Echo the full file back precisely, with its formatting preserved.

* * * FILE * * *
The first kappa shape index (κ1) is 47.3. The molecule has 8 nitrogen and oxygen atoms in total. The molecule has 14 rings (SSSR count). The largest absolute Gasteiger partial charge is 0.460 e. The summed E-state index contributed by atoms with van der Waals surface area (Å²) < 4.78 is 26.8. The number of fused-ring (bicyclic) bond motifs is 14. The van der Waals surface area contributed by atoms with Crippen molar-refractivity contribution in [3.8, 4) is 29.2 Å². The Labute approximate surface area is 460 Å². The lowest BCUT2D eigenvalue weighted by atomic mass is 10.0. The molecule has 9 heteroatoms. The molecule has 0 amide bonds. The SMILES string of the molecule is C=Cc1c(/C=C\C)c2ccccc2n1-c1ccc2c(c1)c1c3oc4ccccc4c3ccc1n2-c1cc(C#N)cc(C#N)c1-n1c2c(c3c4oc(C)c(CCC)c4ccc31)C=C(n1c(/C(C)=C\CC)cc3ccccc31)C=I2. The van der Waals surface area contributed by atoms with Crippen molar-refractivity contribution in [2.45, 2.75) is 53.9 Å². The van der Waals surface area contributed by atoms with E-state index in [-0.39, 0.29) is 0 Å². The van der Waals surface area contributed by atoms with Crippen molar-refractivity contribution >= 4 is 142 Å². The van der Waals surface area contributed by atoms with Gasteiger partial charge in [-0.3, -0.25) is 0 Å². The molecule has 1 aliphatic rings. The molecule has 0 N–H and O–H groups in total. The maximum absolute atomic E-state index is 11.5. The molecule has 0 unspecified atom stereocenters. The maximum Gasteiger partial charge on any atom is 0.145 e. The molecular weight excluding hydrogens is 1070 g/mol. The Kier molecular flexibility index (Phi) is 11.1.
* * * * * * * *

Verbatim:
The first kappa shape index (κ1) is 47.3. The molecule has 8 nitrogen and oxygen atoms in total. The molecule has 14 rings (SSSR count). The largest absolute Gasteiger partial charge is 0.460 e. The summed E-state index contributed by atoms with van der Waals surface area (Å²) < 4.78 is 26.8. The number of fused-ring (bicyclic) bond motifs is 14. The van der Waals surface area contributed by atoms with Crippen molar-refractivity contribution in [3.8, 4) is 29.2 Å². The Labute approximate surface area is 460 Å². The lowest BCUT2D eigenvalue weighted by atomic mass is 10.0. The molecule has 9 heteroatoms. The molecule has 0 amide bonds. The SMILES string of the molecule is C=Cc1c(/C=C\C)c2ccccc2n1-c1ccc2c(c1)c1c3oc4ccccc4c3ccc1n2-c1cc(C#N)cc(C#N)c1-n1c2c(c3c4oc(C)c(CCC)c4ccc31)C=C(n1c(/C(C)=C\CC)cc3ccccc31)C=I2. The van der Waals surface area contributed by atoms with Crippen molar-refractivity contribution in [2.45, 2.75) is 53.9 Å². The van der Waals surface area contributed by atoms with E-state index in [-0.39, 0.29) is 0 Å². The van der Waals surface area contributed by atoms with Crippen molar-refractivity contribution >= 4 is 142 Å². The van der Waals surface area contributed by atoms with Gasteiger partial charge in [-0.3, -0.25) is 0 Å². The molecule has 1 aliphatic rings. The molecule has 0 N–H and O–H groups in total. The maximum absolute atomic E-state index is 11.5. The molecule has 0 unspecified atom stereocenters. The maximum Gasteiger partial charge on any atom is 0.145 e. The molecular weight excluding hydrogens is 1070 g/mol. The Kier molecular flexibility index (Phi) is 11.1.